Definition of plain sailing in English:

plain sailing


  • mass noun, often with negative Smooth and easy progress in a process or activity.

    ‘team-building was not all plain sailing’
    • ‘It may not all be plain sailing, down the line, however, at which point the group could tap into the market with another judicious purchase.’
    • ‘It wasn't all plain sailing for the brothers in what was fast becoming a competitive market, and the early 1990s recession hit the business hard.’
    • ‘The past 18 months have not been plain sailing for Rose.’
    • ‘However, it was not all plain sailing for the group.’
    • ‘There is no doubt that cost savings are being made and getting through to the bottom line of company profit and loss accounts but, inevitably, it is not all plain sailing.’
    • ‘These are mere examples, but the point remains - democracy is never plain sailing even in well established ones in the West.’
    • ‘Making money out of commercial property seems like child's play in today's over-heated market but it is not always such plain sailing.’
    • ‘I was expecting it all to be quite hard work but, in a surprising show of bureaucratic efficiency, it was mostly smooth and plain sailing.’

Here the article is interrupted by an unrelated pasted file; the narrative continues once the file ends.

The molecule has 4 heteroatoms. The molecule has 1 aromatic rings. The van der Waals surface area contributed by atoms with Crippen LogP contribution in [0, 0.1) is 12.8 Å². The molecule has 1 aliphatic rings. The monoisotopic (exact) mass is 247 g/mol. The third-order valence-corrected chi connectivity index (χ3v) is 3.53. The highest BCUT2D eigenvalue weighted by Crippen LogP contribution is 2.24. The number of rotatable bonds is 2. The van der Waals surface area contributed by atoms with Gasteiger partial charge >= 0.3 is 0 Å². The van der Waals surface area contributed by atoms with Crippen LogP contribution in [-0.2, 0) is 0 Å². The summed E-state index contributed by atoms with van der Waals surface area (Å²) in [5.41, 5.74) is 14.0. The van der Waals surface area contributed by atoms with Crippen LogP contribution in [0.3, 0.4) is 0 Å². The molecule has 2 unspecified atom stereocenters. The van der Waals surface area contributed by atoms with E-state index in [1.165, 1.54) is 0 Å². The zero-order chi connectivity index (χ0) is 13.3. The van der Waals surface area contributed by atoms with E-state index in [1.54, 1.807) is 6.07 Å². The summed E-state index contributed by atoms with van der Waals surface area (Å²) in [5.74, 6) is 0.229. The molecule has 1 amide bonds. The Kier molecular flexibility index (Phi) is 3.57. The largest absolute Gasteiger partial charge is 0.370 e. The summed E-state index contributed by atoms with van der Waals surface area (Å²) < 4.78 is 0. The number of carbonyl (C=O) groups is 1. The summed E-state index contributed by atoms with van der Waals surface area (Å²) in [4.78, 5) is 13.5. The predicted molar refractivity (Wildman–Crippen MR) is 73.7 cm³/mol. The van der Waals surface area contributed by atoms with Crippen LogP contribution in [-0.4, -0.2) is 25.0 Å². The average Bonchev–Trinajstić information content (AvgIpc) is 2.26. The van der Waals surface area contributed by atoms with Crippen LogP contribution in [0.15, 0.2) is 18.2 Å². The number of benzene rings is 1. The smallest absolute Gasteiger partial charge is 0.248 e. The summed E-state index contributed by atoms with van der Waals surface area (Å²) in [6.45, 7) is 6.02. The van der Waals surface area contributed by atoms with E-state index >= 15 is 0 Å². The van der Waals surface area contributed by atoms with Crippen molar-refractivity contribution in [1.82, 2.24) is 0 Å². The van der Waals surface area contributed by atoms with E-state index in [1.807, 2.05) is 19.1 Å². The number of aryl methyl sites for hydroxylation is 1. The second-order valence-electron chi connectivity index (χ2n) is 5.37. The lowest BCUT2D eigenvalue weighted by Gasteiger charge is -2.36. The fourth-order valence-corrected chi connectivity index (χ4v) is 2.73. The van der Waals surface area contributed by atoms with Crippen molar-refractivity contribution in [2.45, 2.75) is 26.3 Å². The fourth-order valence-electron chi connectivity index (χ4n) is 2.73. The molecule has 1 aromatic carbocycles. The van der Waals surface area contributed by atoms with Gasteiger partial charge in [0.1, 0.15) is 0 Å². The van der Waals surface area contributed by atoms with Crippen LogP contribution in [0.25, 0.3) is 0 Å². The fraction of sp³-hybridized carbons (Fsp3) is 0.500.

• ‘But since funding for the marina was first announced in 2001 the project has encountered anything but plain sailing.’
    • ‘But the passage of the plan through the bureaucratic process was not all plain sailing.’
    • ‘Reading some of their newspaper columns, it is clear that the tour has not been plain sailing by any means.’
    • ‘As with any relationship it hasn't always been plain sailing.’
    • ‘A Cotswold rock band are hoping it will be plain sailing when they travel from Chipping Campden to a gig in London's Camden Town on Monday.’
    • ‘It had been anticipated that the entire project would be plain sailing and completed in advance of the Tall Ships' event which the city will host next week.’
    • ‘The Westbury mayor admitted his wheelchair experience had not been plain sailing, and he is determined to support her campaign.’
    • ‘Using the tracks stamped out by a group that had come scrambling up as we dithered, we made it nervously to some shale, believing that the rest of the route would be plain sailing.’
    • ‘Of course nothing is easy in sport and although the Westport men had their fate in their own hands on Sunday, it wasn't all plain sailing.’
    • ‘It may look like easy money, but renting out is not all plain sailing.’
    • ‘However, it won't prove plain sailing for the consortium.’
    • ‘However it was not all plain sailing for Trinity and Greenock, who found opposition from the lower divisions to be of a higher standard than they had expected.’
    uncomplicated, straightforward, simple, easy, effortless, painless, undemanding, unexacting
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Mid 18th century: probably a popular use of plane sailing, denoting the practice of determining a ship's position on the theory that it is moving on a plane.